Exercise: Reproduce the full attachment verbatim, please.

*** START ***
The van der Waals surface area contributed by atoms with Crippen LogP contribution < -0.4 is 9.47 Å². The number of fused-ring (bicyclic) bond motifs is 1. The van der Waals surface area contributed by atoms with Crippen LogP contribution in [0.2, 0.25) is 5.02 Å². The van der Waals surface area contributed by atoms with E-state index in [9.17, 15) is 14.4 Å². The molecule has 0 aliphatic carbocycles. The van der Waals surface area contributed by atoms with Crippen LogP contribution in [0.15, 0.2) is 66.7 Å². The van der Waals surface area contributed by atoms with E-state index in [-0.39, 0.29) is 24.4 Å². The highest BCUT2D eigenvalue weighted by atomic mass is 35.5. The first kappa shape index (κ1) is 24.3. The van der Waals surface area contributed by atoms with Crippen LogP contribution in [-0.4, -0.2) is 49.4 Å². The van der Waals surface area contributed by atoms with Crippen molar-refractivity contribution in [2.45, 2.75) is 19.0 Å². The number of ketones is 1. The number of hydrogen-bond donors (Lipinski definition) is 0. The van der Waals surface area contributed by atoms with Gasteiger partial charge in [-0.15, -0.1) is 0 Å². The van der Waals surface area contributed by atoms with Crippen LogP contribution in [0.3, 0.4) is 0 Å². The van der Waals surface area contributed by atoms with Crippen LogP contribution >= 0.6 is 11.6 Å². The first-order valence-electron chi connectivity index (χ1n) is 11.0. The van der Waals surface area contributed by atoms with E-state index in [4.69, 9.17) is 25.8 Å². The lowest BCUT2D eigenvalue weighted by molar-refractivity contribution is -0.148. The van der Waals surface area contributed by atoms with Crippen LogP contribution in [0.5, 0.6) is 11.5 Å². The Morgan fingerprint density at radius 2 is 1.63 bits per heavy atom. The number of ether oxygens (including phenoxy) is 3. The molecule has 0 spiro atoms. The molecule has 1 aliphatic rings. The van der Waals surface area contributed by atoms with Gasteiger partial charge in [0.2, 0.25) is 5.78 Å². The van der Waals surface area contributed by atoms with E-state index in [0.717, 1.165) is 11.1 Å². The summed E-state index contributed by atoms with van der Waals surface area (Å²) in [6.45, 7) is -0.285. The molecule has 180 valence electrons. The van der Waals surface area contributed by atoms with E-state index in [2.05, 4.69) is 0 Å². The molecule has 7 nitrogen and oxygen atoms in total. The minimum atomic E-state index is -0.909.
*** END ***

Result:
The van der Waals surface area contributed by atoms with Crippen LogP contribution < -0.4 is 9.47 Å². The number of fused-ring (bicyclic) bond motifs is 1. The van der Waals surface area contributed by atoms with Crippen LogP contribution in [0.2, 0.25) is 5.02 Å². The van der Waals surface area contributed by atoms with E-state index in [9.17, 15) is 14.4 Å². The molecule has 0 aliphatic carbocycles. The van der Waals surface area contributed by atoms with Crippen LogP contribution in [0.15, 0.2) is 66.7 Å². The van der Waals surface area contributed by atoms with E-state index in [-0.39, 0.29) is 24.4 Å². The highest BCUT2D eigenvalue weighted by atomic mass is 35.5. The first kappa shape index (κ1) is 24.3. The van der Waals surface area contributed by atoms with Crippen LogP contribution in [-0.4, -0.2) is 49.4 Å². The van der Waals surface area contributed by atoms with Crippen molar-refractivity contribution in [2.45, 2.75) is 19.0 Å². The number of ketones is 1. The number of hydrogen-bond donors (Lipinski definition) is 0. The van der Waals surface area contributed by atoms with Gasteiger partial charge in [-0.15, -0.1) is 0 Å². The van der Waals surface area contributed by atoms with Crippen LogP contribution in [0.3, 0.4) is 0 Å². The van der Waals surface area contributed by atoms with Crippen LogP contribution >= 0.6 is 11.6 Å². The first-order valence-electron chi connectivity index (χ1n) is 11.0. The van der Waals surface area contributed by atoms with E-state index in [4.69, 9.17) is 25.8 Å². The lowest BCUT2D eigenvalue weighted by molar-refractivity contribution is -0.148. The van der Waals surface area contributed by atoms with Crippen LogP contribution in [0.5, 0.6) is 11.5 Å². The Morgan fingerprint density at radius 2 is 1.63 bits per heavy atom. The number of ether oxygens (including phenoxy) is 3. The molecule has 0 spiro atoms. The molecule has 1 aliphatic rings. The van der Waals surface area contributed by atoms with Gasteiger partial charge in [0.2, 0.25) is 5.78 Å². The van der Waals surface area contributed by atoms with E-state index in [0.717, 1.165) is 11.1 Å². The summed E-state index contributed by atoms with van der Waals surface area (Å²) in [6.45, 7) is -0.285. The molecule has 180 valence electrons. The van der Waals surface area contributed by atoms with E-state index in [2.05, 4.69) is 0 Å². The molecule has 7 nitrogen and oxygen atoms in total. The minimum atomic E-state index is -0.909.